Allan Sekula

For Sekula ‘an image is always part of the larger montage that is made up by the non-totalitarian totality-to employ a Deleuzian term-of his photographic archive’ (more on Deleuze here). Sekula’s texts help to contextualise and further the work and offer the viewer an insight to the photographer’s point of view. His texts and photographs are so interwoven that it is difficult to discern where Sekula the artist or Sekula the critic begins and ends.

van Gelder then compares of a few of Wall’s photographs with those of Sekula’s and goes into a little more of the specifics of the points mentioned above.

Reference List

van Gelder, H. (2007) A matter of cleaning up: Treating history in the work of Allan Sekula and Jeff Wall, History of Photography, 31:1, 68-80, DOI:10.1080/03087298.2007.10443503. Available at: http://dx.doi.org/10.1080/03087298.2007.10443503 [Accessed 14 August, 2017]


Assignment 5 Planning – something to consider

I just want to jot down a further exploration idea for my assignment 5 in relation to found objects in alleys, before I lose my train of thought. I am wondering what the difference or quality of discarded items would be in different socio-economic neighbourhoods. Would the discarded items in a predominately high/upper income suburb be in better quality than those in a middle class or low income neighbourhood? What kind of “scrap” would I find there? Where would be the most proliferation of junk? Where would the owners place the items?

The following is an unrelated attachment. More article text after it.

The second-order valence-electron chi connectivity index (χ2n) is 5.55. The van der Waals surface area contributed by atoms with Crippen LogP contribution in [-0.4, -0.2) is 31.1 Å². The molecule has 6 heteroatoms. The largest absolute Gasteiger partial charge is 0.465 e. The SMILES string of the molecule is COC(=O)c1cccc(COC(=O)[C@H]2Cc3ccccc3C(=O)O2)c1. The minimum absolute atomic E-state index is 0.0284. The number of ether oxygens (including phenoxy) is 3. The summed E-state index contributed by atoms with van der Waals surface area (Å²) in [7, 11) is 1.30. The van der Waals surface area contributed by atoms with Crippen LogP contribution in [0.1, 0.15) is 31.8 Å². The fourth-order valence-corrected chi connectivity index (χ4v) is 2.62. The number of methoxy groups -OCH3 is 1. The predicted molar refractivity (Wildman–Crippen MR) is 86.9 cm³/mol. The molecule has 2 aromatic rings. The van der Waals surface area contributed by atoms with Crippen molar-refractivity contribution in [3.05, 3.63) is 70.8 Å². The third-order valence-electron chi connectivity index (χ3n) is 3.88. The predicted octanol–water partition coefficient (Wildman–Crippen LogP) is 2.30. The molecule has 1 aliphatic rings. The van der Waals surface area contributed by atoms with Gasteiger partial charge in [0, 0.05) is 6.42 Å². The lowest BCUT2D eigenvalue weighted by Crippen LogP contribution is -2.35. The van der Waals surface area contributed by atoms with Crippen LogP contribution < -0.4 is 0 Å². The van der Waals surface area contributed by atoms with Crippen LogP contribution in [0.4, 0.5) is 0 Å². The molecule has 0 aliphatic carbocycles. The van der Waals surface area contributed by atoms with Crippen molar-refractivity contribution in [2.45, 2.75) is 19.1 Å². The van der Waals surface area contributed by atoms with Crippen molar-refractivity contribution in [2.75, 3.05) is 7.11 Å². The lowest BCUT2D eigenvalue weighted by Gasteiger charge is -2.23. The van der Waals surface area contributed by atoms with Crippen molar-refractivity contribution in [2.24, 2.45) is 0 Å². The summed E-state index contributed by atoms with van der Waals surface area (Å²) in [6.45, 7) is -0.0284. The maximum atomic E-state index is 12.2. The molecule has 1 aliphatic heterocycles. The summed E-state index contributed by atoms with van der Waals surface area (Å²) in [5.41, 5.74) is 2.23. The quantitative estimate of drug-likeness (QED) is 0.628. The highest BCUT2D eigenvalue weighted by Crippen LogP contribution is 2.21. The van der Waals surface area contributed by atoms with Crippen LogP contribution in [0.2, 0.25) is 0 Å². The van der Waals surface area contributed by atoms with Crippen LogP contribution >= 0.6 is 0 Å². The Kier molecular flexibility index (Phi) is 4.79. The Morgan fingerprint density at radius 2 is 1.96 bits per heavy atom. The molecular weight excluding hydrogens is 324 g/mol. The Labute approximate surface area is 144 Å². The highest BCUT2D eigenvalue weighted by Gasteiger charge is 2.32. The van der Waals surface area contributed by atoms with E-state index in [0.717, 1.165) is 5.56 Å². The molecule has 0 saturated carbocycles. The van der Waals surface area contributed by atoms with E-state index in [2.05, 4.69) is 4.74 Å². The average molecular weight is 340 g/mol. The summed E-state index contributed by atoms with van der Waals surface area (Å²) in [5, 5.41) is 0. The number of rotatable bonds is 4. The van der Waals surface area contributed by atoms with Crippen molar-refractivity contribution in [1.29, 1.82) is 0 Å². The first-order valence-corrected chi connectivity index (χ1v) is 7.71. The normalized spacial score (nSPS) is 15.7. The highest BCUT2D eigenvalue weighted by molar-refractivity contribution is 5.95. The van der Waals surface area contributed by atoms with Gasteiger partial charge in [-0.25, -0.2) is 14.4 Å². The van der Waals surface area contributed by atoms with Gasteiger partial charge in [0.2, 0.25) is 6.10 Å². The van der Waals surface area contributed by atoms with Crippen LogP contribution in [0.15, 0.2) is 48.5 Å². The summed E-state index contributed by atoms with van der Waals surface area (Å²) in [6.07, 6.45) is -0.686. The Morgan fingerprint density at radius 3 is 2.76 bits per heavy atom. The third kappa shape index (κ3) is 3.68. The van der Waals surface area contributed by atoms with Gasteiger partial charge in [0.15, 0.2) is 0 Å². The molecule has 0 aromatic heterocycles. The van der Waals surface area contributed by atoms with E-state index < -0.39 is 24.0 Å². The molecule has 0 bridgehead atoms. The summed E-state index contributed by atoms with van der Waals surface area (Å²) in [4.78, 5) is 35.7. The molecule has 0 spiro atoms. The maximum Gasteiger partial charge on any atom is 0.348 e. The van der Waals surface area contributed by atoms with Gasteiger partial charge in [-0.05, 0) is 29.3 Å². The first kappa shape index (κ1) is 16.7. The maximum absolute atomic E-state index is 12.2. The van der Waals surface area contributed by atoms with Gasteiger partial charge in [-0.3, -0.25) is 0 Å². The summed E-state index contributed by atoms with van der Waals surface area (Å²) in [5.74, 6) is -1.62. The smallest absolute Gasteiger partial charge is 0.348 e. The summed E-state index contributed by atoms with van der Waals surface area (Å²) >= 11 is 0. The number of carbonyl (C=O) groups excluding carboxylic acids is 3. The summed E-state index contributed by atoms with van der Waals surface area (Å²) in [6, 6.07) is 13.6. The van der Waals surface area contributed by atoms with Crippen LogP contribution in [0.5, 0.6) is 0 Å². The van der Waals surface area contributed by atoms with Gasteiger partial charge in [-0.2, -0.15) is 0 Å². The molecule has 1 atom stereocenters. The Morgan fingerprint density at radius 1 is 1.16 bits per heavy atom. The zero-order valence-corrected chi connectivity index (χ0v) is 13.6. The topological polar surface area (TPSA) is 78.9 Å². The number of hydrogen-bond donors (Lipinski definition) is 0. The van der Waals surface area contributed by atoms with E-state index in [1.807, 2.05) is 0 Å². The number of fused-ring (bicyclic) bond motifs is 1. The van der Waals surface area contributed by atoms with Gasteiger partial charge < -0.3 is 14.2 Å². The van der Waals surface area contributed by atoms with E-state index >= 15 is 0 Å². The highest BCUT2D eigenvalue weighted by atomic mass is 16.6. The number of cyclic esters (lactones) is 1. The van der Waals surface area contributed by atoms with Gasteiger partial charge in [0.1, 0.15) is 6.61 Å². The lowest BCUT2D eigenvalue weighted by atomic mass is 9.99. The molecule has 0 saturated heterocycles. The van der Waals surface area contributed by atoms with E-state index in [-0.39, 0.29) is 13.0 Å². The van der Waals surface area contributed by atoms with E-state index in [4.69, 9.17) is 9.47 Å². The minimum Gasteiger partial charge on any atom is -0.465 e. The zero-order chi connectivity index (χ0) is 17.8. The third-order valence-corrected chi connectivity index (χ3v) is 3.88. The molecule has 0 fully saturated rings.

I’m pondering this because on the two days that I have spent driving around I have come across most of the items in the alleyways behind the houses, but have also come across some items on the pavement in front of the houses and this seems to convey a sense of desperation that that owner really wants to get rid of the item as there is obviously more passing traffic in the roads than in the alleys. But yesterday on the way to work, at an extremely busy intersection near my home, I came across, from what I could see from the car, a good sofa that had been dumped in the park between two bus stops. So now there might be another factor to consider – people driving their junk to some public place to dispose of it. The sofa might have been owned by someone living across the road, but then why wouldn’t they put it on the sidewalk outside their house, or in their alley?

One of the profs at the university where I work was quite interested to see the photos that I had taken so far and she remarked that it would be really interesting to write a story about each piece of furniture (she is a creative writer), so maybe we can collaborate down the line on this later.

Julia Nathanson and Mariko Hino

Just before I went on vacation, while I was doing the Research Point 2 exercise for part 5 of the course, I looked briefly at two photographers who photographed alleys and mentioned that I would do a proper write up on them once I returned.